Muscovy Ducks are versatile generalist feeders that use both open marshes and grain fields (Baldassarre 2014). Foraging is accomplished by tipping in shallow water, dabbling at the water's surface, and grazing along grassy shorelines and in agricultural fields near water.
Muscovies are non-territorial in the breeding season but otherwise aggressive towards each other (Hoffman 2005). However, Sibley (1967) states that paired Muscovies swim and sun together and drive away intruders from their own chosen area. Otherwise there are no data on territory or home range size for Muscovy Duck.
While considered promiscuous in captivity, field observations (see Hoffmann 1992) suggest that they are monogamous. Reproduction may begin at 1 year but most likely at 2 years of age. Courtship displays of Muscovy ducks are relatively simple in comparison with those of other ducks (Raud and Faure 1988, Stai 1999, Johnsgard 1978).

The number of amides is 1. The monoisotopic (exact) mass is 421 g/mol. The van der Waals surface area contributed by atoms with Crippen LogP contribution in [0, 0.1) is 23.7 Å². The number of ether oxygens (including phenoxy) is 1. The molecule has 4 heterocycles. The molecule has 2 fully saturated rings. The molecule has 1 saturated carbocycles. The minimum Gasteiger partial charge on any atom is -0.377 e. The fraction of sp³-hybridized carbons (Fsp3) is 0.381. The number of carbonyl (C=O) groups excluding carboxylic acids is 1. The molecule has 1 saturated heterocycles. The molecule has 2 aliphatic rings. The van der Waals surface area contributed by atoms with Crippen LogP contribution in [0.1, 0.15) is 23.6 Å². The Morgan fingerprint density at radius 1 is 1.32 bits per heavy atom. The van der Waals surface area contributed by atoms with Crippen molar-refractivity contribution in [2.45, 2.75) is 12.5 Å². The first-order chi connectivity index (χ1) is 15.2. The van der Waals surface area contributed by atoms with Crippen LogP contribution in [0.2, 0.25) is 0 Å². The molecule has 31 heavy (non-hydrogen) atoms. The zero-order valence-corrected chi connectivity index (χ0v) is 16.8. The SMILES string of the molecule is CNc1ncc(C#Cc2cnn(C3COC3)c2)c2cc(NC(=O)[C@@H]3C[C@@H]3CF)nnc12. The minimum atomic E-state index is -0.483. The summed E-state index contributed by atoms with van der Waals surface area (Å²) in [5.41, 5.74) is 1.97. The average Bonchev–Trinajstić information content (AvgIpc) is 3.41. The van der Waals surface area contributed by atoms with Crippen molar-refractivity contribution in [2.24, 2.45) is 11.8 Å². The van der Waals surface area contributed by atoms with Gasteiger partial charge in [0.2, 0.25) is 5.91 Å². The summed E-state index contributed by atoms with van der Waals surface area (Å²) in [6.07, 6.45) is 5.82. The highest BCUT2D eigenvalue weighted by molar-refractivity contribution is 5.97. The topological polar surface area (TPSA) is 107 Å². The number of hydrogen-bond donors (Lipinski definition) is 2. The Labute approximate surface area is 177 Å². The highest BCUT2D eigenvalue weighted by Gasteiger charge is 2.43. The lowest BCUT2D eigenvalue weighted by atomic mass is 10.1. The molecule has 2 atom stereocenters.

Social and interspecific behavior
Aggressive behaviors between males are common, when they usually use the wings and legs during the fights. Males make simple displays, which include rising crest, move the tail side to side, partially lifting its wings, and flying in circles (Fischer et al. 1982).
Muscovy Ducks usually are solitary, in pairs, or in small groups; they do not associate with other species.
Ducklings are vulnerable to a variety of predators including, alligators, snakes, turtles, predatory fish, various birds, and mammals. Snakes and raccoons predate eggs and recently hatched ducklings. Hoffman (1992) states duckling mortality is estimated at 70% due to predation and scarcity of food. Of course this will vary with the area.